Last edited on Wed Apr 20th, 2011 12:49 pm by Abby1964



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 Posted: Wed Apr 20th, 2011 10:07 pm

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mayaXXX wrote: Loved the new font size, much easier to read !! I'll take a few hours to stew in the lusciousness that is your latest review and discuss it over brandy and cigars at the club with the fellows...*wink*

Club, you say.

*Visions of Maya skipping down the street with a bundle of singles and some fishing line*




kylos wrote: Thanks for the read, first review i read on here, the first few paragraphs did not appeal to me, so i skipped through to when you actually talked about the episode, and im sorry but i did not get the majority of the references you was making, but in the end i understand what you was trying to portray, so its alright :)
Welcome aboard!

And don't worry...on a good day I only understand about 40% of what I say!



Abby1964 wrote: Actually the more psychotic 790 became the more I actually liked that little head. 790 was the crown jewel of this episode for me because he made that transition from auto-erotic obsessive to full blown fatal attraction homicidal stalker pushed to the edge of his tolerance

Ah, different strokes for different folks.  I can see where you're coming from, but I still felt the insane Kai-lust angle was running on fumes by this point. 

As for the "homicidal stalker" angle, they should have incorporated that into 769, the episode where he had a body.  Only problem there is that it probably would have necessitated a second episode to get the most out of the arc, and the beans weren't really all the keen on carrying over smaller sub-plots from ep to ep during the latter half of the season (Deedee anyone?)




Glad y'all like the new font.  I'll try and remember to stick to it.

Moment of truth time: I was futzing around trying to convert it to TNR-12 (which for some reason I have to jump through hoops to do every third time or so), when I noticed it was almost midnight.  I REALLY wanted to be able to post the "4.19" review on 4/19, so I settled on this path-of-least-resistance font and hit send with a couple minutes to spare.

Crowning achievement of the spring for me so far!!!  Now, if you'll excuse me, I've got to go rethink my life...




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 Posted: Thu Apr 21st, 2011 12:10 am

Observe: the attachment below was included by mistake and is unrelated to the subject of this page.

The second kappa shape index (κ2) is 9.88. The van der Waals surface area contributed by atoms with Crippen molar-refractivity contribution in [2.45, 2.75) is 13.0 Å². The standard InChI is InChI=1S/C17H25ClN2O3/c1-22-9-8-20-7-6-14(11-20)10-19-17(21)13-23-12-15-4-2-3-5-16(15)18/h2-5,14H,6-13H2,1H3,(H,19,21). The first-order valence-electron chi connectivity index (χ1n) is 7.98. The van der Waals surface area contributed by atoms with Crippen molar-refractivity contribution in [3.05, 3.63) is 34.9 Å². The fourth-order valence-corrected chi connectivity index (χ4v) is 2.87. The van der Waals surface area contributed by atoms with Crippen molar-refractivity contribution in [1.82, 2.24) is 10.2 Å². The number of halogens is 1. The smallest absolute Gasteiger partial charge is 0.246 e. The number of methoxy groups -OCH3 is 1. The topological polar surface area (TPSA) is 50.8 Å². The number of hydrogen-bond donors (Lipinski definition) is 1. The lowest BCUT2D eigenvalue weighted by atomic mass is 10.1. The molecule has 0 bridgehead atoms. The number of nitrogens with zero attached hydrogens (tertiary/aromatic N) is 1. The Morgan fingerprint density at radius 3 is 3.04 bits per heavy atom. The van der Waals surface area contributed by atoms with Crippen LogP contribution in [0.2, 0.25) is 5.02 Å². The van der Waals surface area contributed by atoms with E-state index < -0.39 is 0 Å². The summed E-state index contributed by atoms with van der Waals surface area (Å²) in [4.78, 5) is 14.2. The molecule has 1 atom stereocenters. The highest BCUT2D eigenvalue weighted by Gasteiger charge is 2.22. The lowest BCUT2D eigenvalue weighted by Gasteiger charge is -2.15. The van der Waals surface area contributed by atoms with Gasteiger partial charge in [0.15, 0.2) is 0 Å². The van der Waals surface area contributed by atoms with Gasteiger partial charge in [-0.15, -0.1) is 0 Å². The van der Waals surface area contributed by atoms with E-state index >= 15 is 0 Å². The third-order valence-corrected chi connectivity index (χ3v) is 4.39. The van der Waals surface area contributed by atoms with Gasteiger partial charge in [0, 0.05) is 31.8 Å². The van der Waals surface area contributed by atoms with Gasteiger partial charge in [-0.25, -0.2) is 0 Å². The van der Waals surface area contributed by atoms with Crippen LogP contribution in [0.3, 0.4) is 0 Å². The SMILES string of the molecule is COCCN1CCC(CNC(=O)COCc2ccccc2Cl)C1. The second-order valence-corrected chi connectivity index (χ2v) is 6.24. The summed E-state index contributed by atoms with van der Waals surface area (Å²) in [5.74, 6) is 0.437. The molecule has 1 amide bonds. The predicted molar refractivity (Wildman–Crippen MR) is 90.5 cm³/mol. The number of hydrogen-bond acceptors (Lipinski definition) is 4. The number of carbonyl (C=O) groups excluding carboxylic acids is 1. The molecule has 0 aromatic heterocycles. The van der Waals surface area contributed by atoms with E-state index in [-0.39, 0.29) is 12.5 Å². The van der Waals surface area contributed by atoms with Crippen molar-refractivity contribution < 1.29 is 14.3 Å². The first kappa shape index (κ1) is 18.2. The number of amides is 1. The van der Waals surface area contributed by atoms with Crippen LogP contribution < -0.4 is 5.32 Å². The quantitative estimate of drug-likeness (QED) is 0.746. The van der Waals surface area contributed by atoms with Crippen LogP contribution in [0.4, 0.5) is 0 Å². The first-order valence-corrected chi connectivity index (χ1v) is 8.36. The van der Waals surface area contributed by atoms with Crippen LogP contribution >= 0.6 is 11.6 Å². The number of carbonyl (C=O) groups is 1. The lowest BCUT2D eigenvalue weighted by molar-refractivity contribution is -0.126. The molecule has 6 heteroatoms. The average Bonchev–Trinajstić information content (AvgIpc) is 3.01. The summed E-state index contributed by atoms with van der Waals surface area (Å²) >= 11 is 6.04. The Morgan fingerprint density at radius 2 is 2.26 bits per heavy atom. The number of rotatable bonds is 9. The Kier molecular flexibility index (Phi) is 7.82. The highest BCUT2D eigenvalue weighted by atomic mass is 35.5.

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Bilbo67 wrote:
A cloud of factory-rejected Axe body spray that somehow congealed, acquired a crude form of sentience and assumed a vaguely humanoid shape.  For reference purposes I’ve dubbed it Skinny Mickey Rourke.


Ha! How very apt. Both Skinny Mickey Rourke and frightening plastic construct Mickey Rourke are... smarmy.

This episode is forgettable. Literally. I've seen it several times and yet never manage to remember anything about it. And I have a damn near photographic memory! Hmmm... Perhaps my brain is trying to save me by selectively blocking out the mediocre bits so that Lexx will forever remain awesome.

As a child, I read the dictionary. You know, for fun. Not cover to cover like a novel, mind you, but I would spend hours looking through it. New words were like toys to me. I get the feeling that you, Mr. Bilbo67, might understand (or perhaps share) this particular insanity, given your verbal dexterity. Kudos!
:2567:



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 Posted: Thu Apr 21st, 2011 06:28 am

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Kaden wrote: As a child, I read the dictionary. You know, for fun. Not cover to cover like a novel, mind you, but I would spend hours looking through it. New words were like toys to me. I get the feeling that you, Mr. Bilbo67, might understand (or perhaps share) this particular insanity, given your verbal dexterity. Kudos!
:2567:

Naww....he was just dropped on his head as a kid....



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 Posted: Thu Apr 21st, 2011 03:16 pm

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Ah, different strokes for different folks.  I can see where you're coming from, but I still felt the insane Kai-lust angle was running on fumes by this point. 

As for the "homicidal stalker" angle, they should have incorporated that into 769, the episode where he had a body.  Only problem there is that it probably would have necessitated a second episode to get the most out of the arc, and the beans weren't really all the keen on carrying over smaller sub-plots from ep to ep during the latter half of the season (Deedee anyone?)


I think much of the problem there was with how it developed.  Kind of in spurts that didn't give it much continuity.  790 just sort of leaped from point to point.  It sometimes felt like they had the end of the earth in mind at the beginning of S4 and forgot about it until the last minute and then were playing 'catch up'.